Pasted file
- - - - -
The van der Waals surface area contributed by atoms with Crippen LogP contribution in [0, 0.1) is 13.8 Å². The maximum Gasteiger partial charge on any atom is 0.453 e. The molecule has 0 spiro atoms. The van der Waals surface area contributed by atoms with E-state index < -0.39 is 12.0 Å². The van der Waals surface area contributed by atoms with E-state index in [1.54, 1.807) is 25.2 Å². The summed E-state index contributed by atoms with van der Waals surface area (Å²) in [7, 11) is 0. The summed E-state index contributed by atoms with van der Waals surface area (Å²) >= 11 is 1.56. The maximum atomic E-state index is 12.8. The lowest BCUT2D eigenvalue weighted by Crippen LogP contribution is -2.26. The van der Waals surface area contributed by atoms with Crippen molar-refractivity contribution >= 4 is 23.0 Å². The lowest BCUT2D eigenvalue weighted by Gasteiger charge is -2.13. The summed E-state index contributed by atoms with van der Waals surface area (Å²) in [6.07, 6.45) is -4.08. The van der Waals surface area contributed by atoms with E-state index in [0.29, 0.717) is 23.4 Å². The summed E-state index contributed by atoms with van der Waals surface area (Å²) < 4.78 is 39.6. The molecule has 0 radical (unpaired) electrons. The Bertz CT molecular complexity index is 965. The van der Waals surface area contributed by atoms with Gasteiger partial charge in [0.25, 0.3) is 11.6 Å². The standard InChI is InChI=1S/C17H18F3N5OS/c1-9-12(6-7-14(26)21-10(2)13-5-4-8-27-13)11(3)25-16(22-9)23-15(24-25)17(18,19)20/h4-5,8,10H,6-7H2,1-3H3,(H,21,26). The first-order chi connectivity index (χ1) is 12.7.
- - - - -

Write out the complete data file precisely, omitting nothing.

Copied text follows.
The van der Waals surface area contributed by atoms with Crippen LogP contribution in [0, 0.1) is 13.8 Å². The maximum Gasteiger partial charge on any atom is 0.453 e. The molecule has 0 spiro atoms. The van der Waals surface area contributed by atoms with E-state index < -0.39 is 12.0 Å². The van der Waals surface area contributed by atoms with E-state index in [1.54, 1.807) is 25.2 Å². The summed E-state index contributed by atoms with van der Waals surface area (Å²) in [7, 11) is 0. The summed E-state index contributed by atoms with van der Waals surface area (Å²) >= 11 is 1.56. The maximum atomic E-state index is 12.8. The lowest BCUT2D eigenvalue weighted by Crippen LogP contribution is -2.26. The van der Waals surface area contributed by atoms with Crippen molar-refractivity contribution >= 4 is 23.0 Å². The lowest BCUT2D eigenvalue weighted by Gasteiger charge is -2.13. The summed E-state index contributed by atoms with van der Waals surface area (Å²) in [6.07, 6.45) is -4.08. The van der Waals surface area contributed by atoms with E-state index in [0.29, 0.717) is 23.4 Å². The summed E-state index contributed by atoms with van der Waals surface area (Å²) < 4.78 is 39.6. The molecule has 0 radical (unpaired) electrons. The Bertz CT molecular complexity index is 965. The van der Waals surface area contributed by atoms with Gasteiger partial charge in [0.25, 0.3) is 11.6 Å². The standard InChI is InChI=1S/C17H18F3N5OS/c1-9-12(6-7-14(26)21-10(2)13-5-4-8-27-13)11(3)25-16(22-9)23-15(24-25)17(18,19)20/h4-5,8,10H,6-7H2,1-3H3,(H,21,26). The first-order chi connectivity index (χ1) is 12.7.